I’ve been deliberately holding off writing anything about the real-time game of chicken going on between the Nashville Symphony Orchestra (NSO) and Bank of America over the latter’s decision to foreclose on the Schermerhorn Symphony Center in order to see if the situation resolved itself. But since that didn’t happen over the weekend, it is high time to weigh in with some thoughts.
I had the pleasure of speaking with Tennessean business editor Lance Williams about the NSO’s situation from the perspective of what sort of options might be available, how it compares and contrasts with other hotspots in the country, and why stakeholder relations are more important now than ever.
The interview was published as a webcast at the newspaper’s website, and I have to say that compared to the traditional method of a telephone interview, it was fun to cover everything in real time via Skype. From what I understand, this is a newer offering and they are still working toward a seamless process for integrating Skype video/audio into the webcast format. Technical learning curves aside, the audio is fine and if you get a smile out of mid-sentence video freeze frames, then it’s a double bonus!
We’ll certainly be diving into this topic for future posts but in the meantime, the thing you need to keep an eye on are the labor negotiations. If it degrades into public infighting between the NSO’s board and musicians, you can expect to see everything unravel in short order, which is exactly what I discussed in greater detail with Jamie McGee in the the 6/10/2013 edition of the Nashville Business Journal.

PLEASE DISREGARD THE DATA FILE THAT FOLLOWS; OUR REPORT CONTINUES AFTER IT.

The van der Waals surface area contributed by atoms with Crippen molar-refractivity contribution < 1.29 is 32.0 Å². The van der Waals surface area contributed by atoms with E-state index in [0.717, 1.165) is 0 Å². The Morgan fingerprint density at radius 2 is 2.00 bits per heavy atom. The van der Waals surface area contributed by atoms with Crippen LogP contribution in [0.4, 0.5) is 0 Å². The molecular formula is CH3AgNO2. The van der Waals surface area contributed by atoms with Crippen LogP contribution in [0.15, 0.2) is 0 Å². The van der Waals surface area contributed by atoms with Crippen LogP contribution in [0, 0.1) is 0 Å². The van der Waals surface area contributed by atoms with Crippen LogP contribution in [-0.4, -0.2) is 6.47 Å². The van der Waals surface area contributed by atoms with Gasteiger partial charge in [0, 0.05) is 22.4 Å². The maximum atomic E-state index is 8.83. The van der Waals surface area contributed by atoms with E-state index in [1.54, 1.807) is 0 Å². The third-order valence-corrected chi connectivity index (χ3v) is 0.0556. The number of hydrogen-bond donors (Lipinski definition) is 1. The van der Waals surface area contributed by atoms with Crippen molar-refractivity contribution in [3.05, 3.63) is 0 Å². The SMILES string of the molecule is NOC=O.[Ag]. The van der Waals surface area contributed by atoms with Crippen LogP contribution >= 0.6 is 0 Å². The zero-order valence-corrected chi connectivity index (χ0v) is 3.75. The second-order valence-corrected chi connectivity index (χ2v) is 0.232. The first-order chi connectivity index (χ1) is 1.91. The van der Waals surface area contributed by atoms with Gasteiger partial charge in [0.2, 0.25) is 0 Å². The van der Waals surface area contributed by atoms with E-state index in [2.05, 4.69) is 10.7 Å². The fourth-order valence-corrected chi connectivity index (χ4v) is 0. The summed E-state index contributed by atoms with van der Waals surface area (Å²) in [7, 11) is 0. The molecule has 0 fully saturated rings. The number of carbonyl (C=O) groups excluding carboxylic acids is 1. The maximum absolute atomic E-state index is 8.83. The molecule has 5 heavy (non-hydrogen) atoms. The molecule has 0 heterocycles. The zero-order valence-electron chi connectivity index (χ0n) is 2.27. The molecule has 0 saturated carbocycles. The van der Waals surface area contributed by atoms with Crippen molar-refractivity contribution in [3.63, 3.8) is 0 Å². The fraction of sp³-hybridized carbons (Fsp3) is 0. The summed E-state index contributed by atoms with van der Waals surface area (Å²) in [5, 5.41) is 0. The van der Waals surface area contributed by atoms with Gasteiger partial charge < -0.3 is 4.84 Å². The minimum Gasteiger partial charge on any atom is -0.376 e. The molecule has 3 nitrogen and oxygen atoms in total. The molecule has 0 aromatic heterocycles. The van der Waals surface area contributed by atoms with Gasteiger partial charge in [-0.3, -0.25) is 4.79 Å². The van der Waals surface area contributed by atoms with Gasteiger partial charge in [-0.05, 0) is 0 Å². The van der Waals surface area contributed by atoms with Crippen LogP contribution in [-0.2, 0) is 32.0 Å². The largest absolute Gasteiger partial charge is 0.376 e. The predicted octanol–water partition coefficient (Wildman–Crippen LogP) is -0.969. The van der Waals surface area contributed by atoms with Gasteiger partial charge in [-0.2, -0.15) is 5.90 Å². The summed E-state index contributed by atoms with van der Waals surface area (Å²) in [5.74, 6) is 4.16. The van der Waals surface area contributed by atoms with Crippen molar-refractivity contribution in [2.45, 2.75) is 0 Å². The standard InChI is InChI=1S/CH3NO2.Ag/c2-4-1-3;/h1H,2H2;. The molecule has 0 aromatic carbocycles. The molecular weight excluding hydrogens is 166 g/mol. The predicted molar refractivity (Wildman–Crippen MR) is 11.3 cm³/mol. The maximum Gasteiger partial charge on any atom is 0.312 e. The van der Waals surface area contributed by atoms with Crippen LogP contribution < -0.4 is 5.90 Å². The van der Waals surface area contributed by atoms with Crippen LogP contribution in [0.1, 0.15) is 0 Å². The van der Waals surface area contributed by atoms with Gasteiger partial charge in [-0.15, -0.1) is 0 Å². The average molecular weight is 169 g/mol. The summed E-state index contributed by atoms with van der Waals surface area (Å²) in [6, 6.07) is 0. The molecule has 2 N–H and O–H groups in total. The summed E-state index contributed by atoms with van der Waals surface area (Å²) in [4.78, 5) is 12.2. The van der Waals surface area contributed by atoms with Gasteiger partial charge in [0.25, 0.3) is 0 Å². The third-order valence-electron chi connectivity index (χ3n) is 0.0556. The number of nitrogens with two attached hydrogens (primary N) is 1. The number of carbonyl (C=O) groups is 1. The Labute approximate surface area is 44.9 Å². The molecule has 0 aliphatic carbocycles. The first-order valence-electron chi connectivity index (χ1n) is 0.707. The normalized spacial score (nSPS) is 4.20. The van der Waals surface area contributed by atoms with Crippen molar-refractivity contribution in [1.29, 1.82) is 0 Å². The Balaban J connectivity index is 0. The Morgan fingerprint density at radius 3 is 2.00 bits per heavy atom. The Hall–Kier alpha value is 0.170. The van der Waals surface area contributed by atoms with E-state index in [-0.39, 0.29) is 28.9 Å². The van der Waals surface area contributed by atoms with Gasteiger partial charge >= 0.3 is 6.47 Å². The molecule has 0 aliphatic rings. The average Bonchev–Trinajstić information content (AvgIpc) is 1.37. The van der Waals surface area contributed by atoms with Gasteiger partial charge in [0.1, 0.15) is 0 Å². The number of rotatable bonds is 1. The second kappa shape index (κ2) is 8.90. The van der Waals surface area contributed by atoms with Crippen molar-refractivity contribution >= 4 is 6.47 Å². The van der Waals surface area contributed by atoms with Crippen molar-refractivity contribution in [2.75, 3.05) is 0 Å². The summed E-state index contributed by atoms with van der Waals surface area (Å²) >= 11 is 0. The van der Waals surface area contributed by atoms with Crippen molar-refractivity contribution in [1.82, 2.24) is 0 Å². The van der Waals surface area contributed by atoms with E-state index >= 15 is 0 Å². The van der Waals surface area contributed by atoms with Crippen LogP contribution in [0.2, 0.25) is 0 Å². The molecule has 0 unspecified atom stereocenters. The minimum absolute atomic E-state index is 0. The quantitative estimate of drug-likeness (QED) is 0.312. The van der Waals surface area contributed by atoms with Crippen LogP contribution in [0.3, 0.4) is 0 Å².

And speaking of maintaining a united front, it was fascinating to see the Tennessean publish an editorial that cries foul on what some might describe as the Bank of America’s dystopian financial practices. In other cities with mortgage oriented orchestra troubles, editorials tend to favor lenders by calling for austerity and marginalized cultural achievement.
As such, it is a must-read among the chorus of reports on this topic.